Now, we have police chasing cybercrimes, involving multiple jurisdictions, international activity, hunting pornographers etc. But it's hard to represent in a book, on a few levels. One is that you have to almost live in offices and computers, and that means a lack of physical action throughout. But the other is the generic settings. It's hard to deal with things like hunting terrorists... face it, even in the wake of 9/11, it was hard to pinpoint the enemy. The enemy was not a country but a belief system supported by certain extremists. It wasn't like the Cold War, where you could put your finger on a map and say, 'That's where the enemy is.' Part of the reason the Iraq invasion was so controversial.

Could it just be as simple as the fact that it's hard to represent the crimes that transcend geographic boundaries in works of fiction? Harder to present, harder for people to follow?

Peter, I would agree with what you said about Rebus, with one exception: Cafferty. He's invested a lot of energy in trying to take him down over the years.

October 27, 2007  
Blogger Simona said...

I am totally not an expert in crime fiction: I just like to read a few authors who all happen to write in the genre. The topic of geography is interesting and I thought about my favorite authors with regards to it. I am a fan of Camilleri's Montalbano stories. Solidity of specification applies well to his rendition of Vigata, Montelusa and the Sicilian landscape (so much so that the town of Porto Empedocle, which is the real Vigata, now officially bears both names). Another example is Augusto De Angelis' Milan of the 1920's. I am not sure this author has been translated into English. He evokes a foggy, rainy, silent in the night Milan which may be a bit reminiscent of Conan Doyle's London. The protagonist of these novels is il commissario De Vincenzi.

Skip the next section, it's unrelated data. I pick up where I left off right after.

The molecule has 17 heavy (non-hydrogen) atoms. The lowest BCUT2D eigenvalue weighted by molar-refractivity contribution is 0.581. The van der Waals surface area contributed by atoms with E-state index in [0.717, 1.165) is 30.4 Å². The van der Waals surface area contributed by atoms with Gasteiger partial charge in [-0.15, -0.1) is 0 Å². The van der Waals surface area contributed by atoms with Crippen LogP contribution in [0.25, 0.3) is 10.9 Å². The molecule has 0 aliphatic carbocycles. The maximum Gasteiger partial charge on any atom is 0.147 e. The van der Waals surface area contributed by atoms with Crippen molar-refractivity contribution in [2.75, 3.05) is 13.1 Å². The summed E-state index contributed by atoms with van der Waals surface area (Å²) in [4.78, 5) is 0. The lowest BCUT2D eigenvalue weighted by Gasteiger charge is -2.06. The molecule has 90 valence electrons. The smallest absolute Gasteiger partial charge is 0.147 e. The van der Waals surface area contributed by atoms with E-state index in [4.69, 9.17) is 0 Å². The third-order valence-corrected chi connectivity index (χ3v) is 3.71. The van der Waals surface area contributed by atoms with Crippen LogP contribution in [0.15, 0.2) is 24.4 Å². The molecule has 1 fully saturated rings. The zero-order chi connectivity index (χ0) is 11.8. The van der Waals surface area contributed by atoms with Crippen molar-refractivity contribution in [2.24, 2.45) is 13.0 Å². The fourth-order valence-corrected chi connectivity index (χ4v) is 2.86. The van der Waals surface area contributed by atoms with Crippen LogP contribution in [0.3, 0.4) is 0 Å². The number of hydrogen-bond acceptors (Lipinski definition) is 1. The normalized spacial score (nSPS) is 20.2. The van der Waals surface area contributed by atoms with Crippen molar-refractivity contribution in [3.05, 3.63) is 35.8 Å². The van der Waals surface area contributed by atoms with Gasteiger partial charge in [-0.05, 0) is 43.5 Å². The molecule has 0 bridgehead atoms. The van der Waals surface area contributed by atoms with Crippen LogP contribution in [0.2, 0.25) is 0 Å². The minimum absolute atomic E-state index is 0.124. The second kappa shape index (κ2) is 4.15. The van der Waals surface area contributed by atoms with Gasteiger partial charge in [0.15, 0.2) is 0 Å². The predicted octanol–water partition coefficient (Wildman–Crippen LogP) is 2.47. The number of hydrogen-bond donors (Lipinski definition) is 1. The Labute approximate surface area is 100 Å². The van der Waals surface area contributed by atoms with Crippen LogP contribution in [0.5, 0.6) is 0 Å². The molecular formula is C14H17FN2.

October 27, 2007  
Blogger Linkmeister said...

Regarding the transcendent geographic boundaries, most Cold War novelists didn't seem to have much trouble, as I recall. They did all seem to end up in Berlin, though. ;)

It's easier in movies, I think, because it's a visual medium. War Games comes to mind as one that took place almost entirely in cyberspace, but Fail Safe and North by Northwest moved across state or country borders easily.

October 27, 2007  
Blogger Peter said...

Simona, the Montalbano novels may be more immediate and clearer examples of stories that pit the detective against his quarry in a battle for who knows the landscape best, though in this case it is not usually a city. And Camilleri's notion of geography includes human geography as well, I'd say. On top of that, the man writes these wonderful novels while living in Rome. He must maintain vivid memories of his earlier life in Sicily.

I'm intrigued by Augusto De Angelis. When did he write? Reading him just might be a mind-expanding experience. The 1920s in Milan may well have been a combustible and highly interesting period of history and, to me at least, little known. Mi dispiace che non posso leggere abbastanza bene l'italiano!

October 27, 2007  
Blogger Peter said...

This is good food for thought, Sandra, rich and nourishing, full of good intellectual fiber.

Your comments about cybercrime tie in with several things I've read or thought about in recent years. One is the surprising rarity of movies in which computers play a large role -- surprising considering how large computers are said to loom in our lives, less so considering how difficult it is to make visually compelling drama out of them. Another is that I recently read an author's lament about the decline of P.I. stories and traditional mysteries at the expense of thrillers. What do thriller authors write about in the post-9/11 era? A third is that trans-national crime-fighting of the kind you mention may present difficulties, but it's a rich field for the sort of jurisdictional clashes that are a strong component of Italian and French crime fiction.